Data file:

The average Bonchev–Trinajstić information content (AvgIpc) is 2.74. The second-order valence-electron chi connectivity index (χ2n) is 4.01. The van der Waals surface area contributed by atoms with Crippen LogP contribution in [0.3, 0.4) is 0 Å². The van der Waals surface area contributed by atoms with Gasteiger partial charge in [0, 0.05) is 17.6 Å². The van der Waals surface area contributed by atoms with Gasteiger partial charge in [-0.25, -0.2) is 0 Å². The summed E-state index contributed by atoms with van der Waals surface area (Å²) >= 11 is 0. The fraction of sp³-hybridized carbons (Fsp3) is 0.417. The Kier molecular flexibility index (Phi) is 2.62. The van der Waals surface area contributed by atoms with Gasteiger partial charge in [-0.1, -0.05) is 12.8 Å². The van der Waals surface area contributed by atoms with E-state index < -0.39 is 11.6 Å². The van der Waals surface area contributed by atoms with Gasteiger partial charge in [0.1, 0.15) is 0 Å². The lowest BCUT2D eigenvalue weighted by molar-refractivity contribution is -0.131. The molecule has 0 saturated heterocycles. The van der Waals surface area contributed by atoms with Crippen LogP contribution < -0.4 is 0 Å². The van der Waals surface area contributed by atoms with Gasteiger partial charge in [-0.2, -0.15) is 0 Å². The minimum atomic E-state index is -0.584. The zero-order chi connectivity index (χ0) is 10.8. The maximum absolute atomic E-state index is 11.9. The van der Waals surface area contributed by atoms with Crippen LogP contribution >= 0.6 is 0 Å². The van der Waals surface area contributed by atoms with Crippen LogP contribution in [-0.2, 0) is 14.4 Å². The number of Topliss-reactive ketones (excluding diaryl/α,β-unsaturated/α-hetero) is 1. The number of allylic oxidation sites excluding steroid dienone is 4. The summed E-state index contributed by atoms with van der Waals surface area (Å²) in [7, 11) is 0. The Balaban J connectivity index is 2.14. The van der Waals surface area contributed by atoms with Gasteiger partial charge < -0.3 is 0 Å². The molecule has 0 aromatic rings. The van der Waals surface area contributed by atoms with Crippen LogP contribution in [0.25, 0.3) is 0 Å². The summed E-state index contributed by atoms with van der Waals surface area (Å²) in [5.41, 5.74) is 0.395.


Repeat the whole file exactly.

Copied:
The average Bonchev–Trinajstić information content (AvgIpc) is 2.74. The second-order valence-electron chi connectivity index (χ2n) is 4.01. The van der Waals surface area contributed by atoms with Crippen LogP contribution in [0.3, 0.4) is 0 Å². The van der Waals surface area contributed by atoms with Gasteiger partial charge in [0, 0.05) is 17.6 Å². The van der Waals surface area contributed by atoms with Gasteiger partial charge in [-0.25, -0.2) is 0 Å². The summed E-state index contributed by atoms with van der Waals surface area (Å²) >= 11 is 0. The fraction of sp³-hybridized carbons (Fsp3) is 0.417. The Kier molecular flexibility index (Phi) is 2.62. The van der Waals surface area contributed by atoms with Gasteiger partial charge in [-0.1, -0.05) is 12.8 Å². The van der Waals surface area contributed by atoms with E-state index < -0.39 is 11.6 Å². The van der Waals surface area contributed by atoms with Gasteiger partial charge in [0.1, 0.15) is 0 Å². The lowest BCUT2D eigenvalue weighted by molar-refractivity contribution is -0.131. The molecule has 0 saturated heterocycles. The van der Waals surface area contributed by atoms with Crippen LogP contribution < -0.4 is 0 Å². The van der Waals surface area contributed by atoms with Gasteiger partial charge in [-0.2, -0.15) is 0 Å². The minimum atomic E-state index is -0.584. The zero-order chi connectivity index (χ0) is 10.8. The maximum absolute atomic E-state index is 11.9. The van der Waals surface area contributed by atoms with Crippen LogP contribution >= 0.6 is 0 Å². The van der Waals surface area contributed by atoms with Crippen LogP contribution in [-0.2, 0) is 14.4 Å². The number of Topliss-reactive ketones (excluding diaryl/α,β-unsaturated/α-hetero) is 1. The number of allylic oxidation sites excluding steroid dienone is 4. The summed E-state index contributed by atoms with van der Waals surface area (Å²) in [7, 11) is 0. The Balaban J connectivity index is 2.14. The van der Waals surface area contributed by atoms with Gasteiger partial charge < -0.3 is 0 Å². The molecule has 0 aromatic rings. The van der Waals surface area contributed by atoms with Crippen LogP contribution in [0.25, 0.3) is 0 Å². The summed E-state index contributed by atoms with van der Waals surface area (Å²) in [5.41, 5.74) is 0.395.